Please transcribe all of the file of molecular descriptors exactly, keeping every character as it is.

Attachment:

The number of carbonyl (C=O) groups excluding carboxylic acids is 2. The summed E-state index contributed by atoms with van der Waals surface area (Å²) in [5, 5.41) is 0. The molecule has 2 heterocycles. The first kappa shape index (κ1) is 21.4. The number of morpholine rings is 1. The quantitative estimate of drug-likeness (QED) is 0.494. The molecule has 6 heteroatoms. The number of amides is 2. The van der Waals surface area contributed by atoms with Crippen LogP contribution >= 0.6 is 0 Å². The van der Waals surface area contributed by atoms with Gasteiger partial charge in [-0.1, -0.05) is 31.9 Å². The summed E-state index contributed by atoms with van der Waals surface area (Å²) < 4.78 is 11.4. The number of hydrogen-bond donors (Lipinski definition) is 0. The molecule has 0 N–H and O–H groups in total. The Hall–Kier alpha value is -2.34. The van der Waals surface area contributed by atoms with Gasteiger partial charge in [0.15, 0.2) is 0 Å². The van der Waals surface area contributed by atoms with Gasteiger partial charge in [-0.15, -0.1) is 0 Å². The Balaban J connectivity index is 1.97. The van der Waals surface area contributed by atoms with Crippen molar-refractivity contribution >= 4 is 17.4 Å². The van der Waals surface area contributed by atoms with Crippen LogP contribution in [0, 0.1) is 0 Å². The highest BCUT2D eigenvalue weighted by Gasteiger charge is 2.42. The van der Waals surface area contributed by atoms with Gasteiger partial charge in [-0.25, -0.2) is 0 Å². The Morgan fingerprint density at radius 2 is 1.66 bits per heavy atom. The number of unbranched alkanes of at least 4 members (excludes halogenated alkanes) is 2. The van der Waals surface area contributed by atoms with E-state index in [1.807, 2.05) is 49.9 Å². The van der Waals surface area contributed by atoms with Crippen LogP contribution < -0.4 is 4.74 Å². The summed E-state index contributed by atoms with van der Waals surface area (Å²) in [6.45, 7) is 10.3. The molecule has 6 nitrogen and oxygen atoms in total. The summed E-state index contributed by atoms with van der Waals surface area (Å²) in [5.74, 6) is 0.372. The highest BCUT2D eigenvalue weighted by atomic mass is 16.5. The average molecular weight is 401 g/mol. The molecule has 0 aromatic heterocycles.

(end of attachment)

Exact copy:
The number of carbonyl (C=O) groups excluding carboxylic acids is 2. The summed E-state index contributed by atoms with van der Waals surface area (Å²) in [5, 5.41) is 0. The molecule has 2 heterocycles. The first kappa shape index (κ1) is 21.4. The number of morpholine rings is 1. The quantitative estimate of drug-likeness (QED) is 0.494. The molecule has 6 heteroatoms. The number of amides is 2. The van der Waals surface area contributed by atoms with Crippen LogP contribution >= 0.6 is 0 Å². The van der Waals surface area contributed by atoms with Gasteiger partial charge in [-0.1, -0.05) is 31.9 Å². The summed E-state index contributed by atoms with van der Waals surface area (Å²) < 4.78 is 11.4. The number of hydrogen-bond donors (Lipinski definition) is 0. The molecule has 0 N–H and O–H groups in total. The Hall–Kier alpha value is -2.34. The van der Waals surface area contributed by atoms with Gasteiger partial charge in [0.15, 0.2) is 0 Å². The van der Waals surface area contributed by atoms with Gasteiger partial charge in [-0.15, -0.1) is 0 Å². The Balaban J connectivity index is 1.97. The van der Waals surface area contributed by atoms with Crippen molar-refractivity contribution >= 4 is 17.4 Å². The van der Waals surface area contributed by atoms with Crippen LogP contribution in [0, 0.1) is 0 Å². The highest BCUT2D eigenvalue weighted by Gasteiger charge is 2.42. The van der Waals surface area contributed by atoms with Gasteiger partial charge in [-0.25, -0.2) is 0 Å². The Morgan fingerprint density at radius 2 is 1.66 bits per heavy atom. The number of unbranched alkanes of at least 4 members (excludes halogenated alkanes) is 2. The van der Waals surface area contributed by atoms with E-state index in [1.807, 2.05) is 49.9 Å². The van der Waals surface area contributed by atoms with Crippen LogP contribution < -0.4 is 4.74 Å². The summed E-state index contributed by atoms with van der Waals surface area (Å²) in [6.45, 7) is 10.3. The molecule has 6 nitrogen and oxygen atoms in total. The summed E-state index contributed by atoms with van der Waals surface area (Å²) in [5.74, 6) is 0.372. The highest BCUT2D eigenvalue weighted by atomic mass is 16.5. The average molecular weight is 401 g/mol. The molecule has 0 aromatic heterocycles.